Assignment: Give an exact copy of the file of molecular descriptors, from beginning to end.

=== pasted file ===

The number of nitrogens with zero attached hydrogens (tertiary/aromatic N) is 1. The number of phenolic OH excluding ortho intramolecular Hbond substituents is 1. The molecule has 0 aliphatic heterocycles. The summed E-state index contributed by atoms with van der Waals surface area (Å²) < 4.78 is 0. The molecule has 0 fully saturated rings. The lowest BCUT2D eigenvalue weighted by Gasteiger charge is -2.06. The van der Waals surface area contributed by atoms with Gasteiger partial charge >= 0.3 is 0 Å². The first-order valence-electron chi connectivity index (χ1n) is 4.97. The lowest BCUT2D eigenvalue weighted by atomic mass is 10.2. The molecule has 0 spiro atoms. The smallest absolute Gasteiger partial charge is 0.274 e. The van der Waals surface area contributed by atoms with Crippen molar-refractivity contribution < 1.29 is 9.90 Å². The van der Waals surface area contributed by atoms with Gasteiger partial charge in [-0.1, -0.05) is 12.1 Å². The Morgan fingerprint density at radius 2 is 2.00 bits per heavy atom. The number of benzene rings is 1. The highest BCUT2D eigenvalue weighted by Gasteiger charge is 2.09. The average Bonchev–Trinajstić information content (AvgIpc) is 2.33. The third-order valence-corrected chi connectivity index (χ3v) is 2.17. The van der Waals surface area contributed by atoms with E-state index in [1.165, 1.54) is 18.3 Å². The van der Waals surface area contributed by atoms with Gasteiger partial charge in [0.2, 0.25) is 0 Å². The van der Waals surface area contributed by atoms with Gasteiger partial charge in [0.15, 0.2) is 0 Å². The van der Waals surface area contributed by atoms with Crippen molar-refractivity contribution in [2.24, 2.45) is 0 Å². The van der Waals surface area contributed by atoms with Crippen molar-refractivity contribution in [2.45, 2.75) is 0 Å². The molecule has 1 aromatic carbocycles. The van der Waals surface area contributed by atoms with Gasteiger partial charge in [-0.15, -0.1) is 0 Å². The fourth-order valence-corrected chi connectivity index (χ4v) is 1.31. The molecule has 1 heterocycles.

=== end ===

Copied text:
The number of nitrogens with zero attached hydrogens (tertiary/aromatic N) is 1. The number of phenolic OH excluding ortho intramolecular Hbond substituents is 1. The molecule has 0 aliphatic heterocycles. The summed E-state index contributed by atoms with van der Waals surface area (Å²) < 4.78 is 0. The molecule has 0 fully saturated rings. The lowest BCUT2D eigenvalue weighted by Gasteiger charge is -2.06. The van der Waals surface area contributed by atoms with Gasteiger partial charge >= 0.3 is 0 Å². The first-order valence-electron chi connectivity index (χ1n) is 4.97. The lowest BCUT2D eigenvalue weighted by atomic mass is 10.2. The molecule has 0 spiro atoms. The smallest absolute Gasteiger partial charge is 0.274 e. The van der Waals surface area contributed by atoms with Crippen molar-refractivity contribution < 1.29 is 9.90 Å². The van der Waals surface area contributed by atoms with Gasteiger partial charge in [-0.1, -0.05) is 12.1 Å². The Morgan fingerprint density at radius 2 is 2.00 bits per heavy atom. The number of benzene rings is 1. The highest BCUT2D eigenvalue weighted by Gasteiger charge is 2.09. The average Bonchev–Trinajstić information content (AvgIpc) is 2.33. The third-order valence-corrected chi connectivity index (χ3v) is 2.17. The van der Waals surface area contributed by atoms with E-state index in [1.165, 1.54) is 18.3 Å². The van der Waals surface area contributed by atoms with Gasteiger partial charge in [0.2, 0.25) is 0 Å². The van der Waals surface area contributed by atoms with Gasteiger partial charge in [0.15, 0.2) is 0 Å². The van der Waals surface area contributed by atoms with Crippen molar-refractivity contribution in [2.24, 2.45) is 0 Å². The van der Waals surface area contributed by atoms with Crippen molar-refractivity contribution in [2.45, 2.75) is 0 Å². The molecule has 1 aromatic carbocycles. The van der Waals surface area contributed by atoms with Gasteiger partial charge in [-0.15, -0.1) is 0 Å². The fourth-order valence-corrected chi connectivity index (χ4v) is 1.31. The molecule has 1 heterocycles.